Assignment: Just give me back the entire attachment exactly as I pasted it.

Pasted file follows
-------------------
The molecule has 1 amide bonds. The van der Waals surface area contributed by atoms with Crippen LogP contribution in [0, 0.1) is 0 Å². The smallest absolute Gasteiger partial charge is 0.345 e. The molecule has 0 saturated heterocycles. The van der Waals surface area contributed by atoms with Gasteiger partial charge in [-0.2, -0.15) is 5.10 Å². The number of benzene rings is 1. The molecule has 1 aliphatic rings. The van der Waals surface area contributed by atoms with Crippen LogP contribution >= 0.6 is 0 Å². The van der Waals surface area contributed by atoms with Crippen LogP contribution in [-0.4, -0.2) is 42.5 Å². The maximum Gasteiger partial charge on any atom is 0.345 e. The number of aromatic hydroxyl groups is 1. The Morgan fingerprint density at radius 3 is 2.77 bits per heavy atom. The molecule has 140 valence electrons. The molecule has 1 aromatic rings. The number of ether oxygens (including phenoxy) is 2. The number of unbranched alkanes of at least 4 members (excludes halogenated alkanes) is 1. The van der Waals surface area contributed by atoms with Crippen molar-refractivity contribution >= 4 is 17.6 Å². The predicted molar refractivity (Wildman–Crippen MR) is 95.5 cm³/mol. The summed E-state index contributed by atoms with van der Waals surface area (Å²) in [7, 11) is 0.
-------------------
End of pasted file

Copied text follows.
The molecule has 1 amide bonds. The van der Waals surface area contributed by atoms with Crippen LogP contribution in [0, 0.1) is 0 Å². The smallest absolute Gasteiger partial charge is 0.345 e. The molecule has 0 saturated heterocycles. The van der Waals surface area contributed by atoms with Gasteiger partial charge in [-0.2, -0.15) is 5.10 Å². The number of benzene rings is 1. The molecule has 1 aliphatic rings. The van der Waals surface area contributed by atoms with Crippen LogP contribution >= 0.6 is 0 Å². The van der Waals surface area contributed by atoms with Crippen LogP contribution in [-0.4, -0.2) is 42.5 Å². The maximum Gasteiger partial charge on any atom is 0.345 e. The number of aromatic hydroxyl groups is 1. The Morgan fingerprint density at radius 3 is 2.77 bits per heavy atom. The molecule has 140 valence electrons. The molecule has 1 aromatic rings. The number of ether oxygens (including phenoxy) is 2. The number of unbranched alkanes of at least 4 members (excludes halogenated alkanes) is 1. The van der Waals surface area contributed by atoms with Crippen molar-refractivity contribution >= 4 is 17.6 Å². The predicted molar refractivity (Wildman–Crippen MR) is 95.5 cm³/mol. The summed E-state index contributed by atoms with van der Waals surface area (Å²) in [7, 11) is 0.